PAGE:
Book review: 'Newtown: An American Tragedy'

Los Angeles TimesDecember 21, 2013 

  • Nonfiction

    Newtown: An American Tragedy

    Matthew Lysiak

    Gallery, 288 pages

Adam Lanza was, by all accounts, a strange child.

Matthew Lysiak’s “Newtown: An American Tragedy” tackles the challenge of profiling the troubled young man, who killed 20 children and six adults in a Connecticut elementary school last year. As an adolescent, Lysiak tells us, Adam’s baseball teammates found it amusing when he was hit by a pitch – they knew he suffered from a form of sensory deprivation and couldn’t feel pain.

At age 4, Adam got his first gun. The boy who wouldn’t allow himself to be touched “liked the feel of the gun in his hands.” His mother, who had been told that he suffered from Asperger’s syndrome, a form of autism, was thrilled to see him out in the woods with another boy, shooting at targets.

“There was a weirdness about him,” a Cub Scout leader tells Lysiak. But with a gun in his hand, Adam was different. When Adam held a gun, “he could really focus and in no time he became a good shot.”

His crime, among the most heinous in U.S. history, demands a serious study of what transformed an oddball into a killer. Such a work might also serve as a cathartic retelling of the massacre’s assault on a community’s psyche. Unfortunately, “Newtown: An American Tragedy” isn’t trying to be that kind of book.

Instead, “Newtown” is a slapped-together mishmash of information, much of which has already been extensively reported. Lysiak covered the events for the New York Daily News, and “Newtown” feels like the work of a reporter emptying his notebook in a rush to complete a book by the first anniversary of the Dec. 14 tragedy.

A stiff writing voice is one of the book’s many problems. Another is the author’s apparent inability to distinguish normal teenage behavior (millions play video games and don’t become killers) from the seemingly psychotic depths to which Adam Lanza descended in his final years.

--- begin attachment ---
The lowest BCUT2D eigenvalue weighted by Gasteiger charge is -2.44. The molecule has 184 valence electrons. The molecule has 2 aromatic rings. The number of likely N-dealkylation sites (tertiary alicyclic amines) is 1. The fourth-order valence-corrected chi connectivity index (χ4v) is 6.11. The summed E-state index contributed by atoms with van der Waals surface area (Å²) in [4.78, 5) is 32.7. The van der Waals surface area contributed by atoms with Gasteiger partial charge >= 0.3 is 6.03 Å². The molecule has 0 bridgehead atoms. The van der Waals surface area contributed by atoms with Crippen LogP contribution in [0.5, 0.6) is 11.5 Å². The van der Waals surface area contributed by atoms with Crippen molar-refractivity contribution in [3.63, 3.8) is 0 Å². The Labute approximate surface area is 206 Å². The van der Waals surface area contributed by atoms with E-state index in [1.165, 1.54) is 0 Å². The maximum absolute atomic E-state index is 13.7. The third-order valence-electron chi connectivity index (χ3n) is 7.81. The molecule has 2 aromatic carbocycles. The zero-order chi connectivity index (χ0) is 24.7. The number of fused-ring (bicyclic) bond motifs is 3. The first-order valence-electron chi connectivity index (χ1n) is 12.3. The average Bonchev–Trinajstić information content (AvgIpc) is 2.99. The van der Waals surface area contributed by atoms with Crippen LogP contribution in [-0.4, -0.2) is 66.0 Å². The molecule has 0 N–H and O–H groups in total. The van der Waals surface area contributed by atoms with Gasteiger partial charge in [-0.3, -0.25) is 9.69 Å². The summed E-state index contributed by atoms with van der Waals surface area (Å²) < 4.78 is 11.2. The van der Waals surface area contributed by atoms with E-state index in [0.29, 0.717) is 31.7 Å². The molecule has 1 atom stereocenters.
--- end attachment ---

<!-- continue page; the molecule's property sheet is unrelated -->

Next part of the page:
Lysiak says in the preface that he conducted “hundreds” of interviews. But he manages only a frustratingly thin portrait of the woman at the center of the story – Lanza’s mother, Nancy, who was also his first victim.

Lysiak’s most important source on Nancy’s thinking is a series of emails she wrote to a friend. But he doesn’t do much more than report Nancy’s repeated complaints about her son’s condition without trying to uncover the deeper truths about their relationship.

“It’s so hard to pull him out of his own little world,” Nancy wrote in one email, not long after a high school teacher had discovered gruesome drawings of corpses that hinted at Adam’s disturbed inner world. “Still searching for that healthy balance of pushing him hard enough while not pushing him too hard.”

In the end, Nancy started to give up on her son, especially as he reached his 20th birthday.

“Newtown” is at its most compelling when recounting the horrors that unfolded during the five minutes Adam Lanza spent shooting inside Sandy Hook Elementary. Lysiak captures the terror felt by teachers and children and the cruelty of Lanza’s actions with descriptions that are spare and chilling but in no way gratuitous.

Lysiak struggles, however, as he attempts to give voice to the larger meaning of the tragedy. It’s hard to fault him for this. Perhaps we’re simply too close to that violent day to have much perspective about it. After all, Dave Cullen spent a decade writing “Columbine,” the best book yet about America’s epidemic of mass shootings. In 10 more years, maybe another writer will tackle the tragedy of Sandy Hook Elementary and get closer to the truths it has to teach us.

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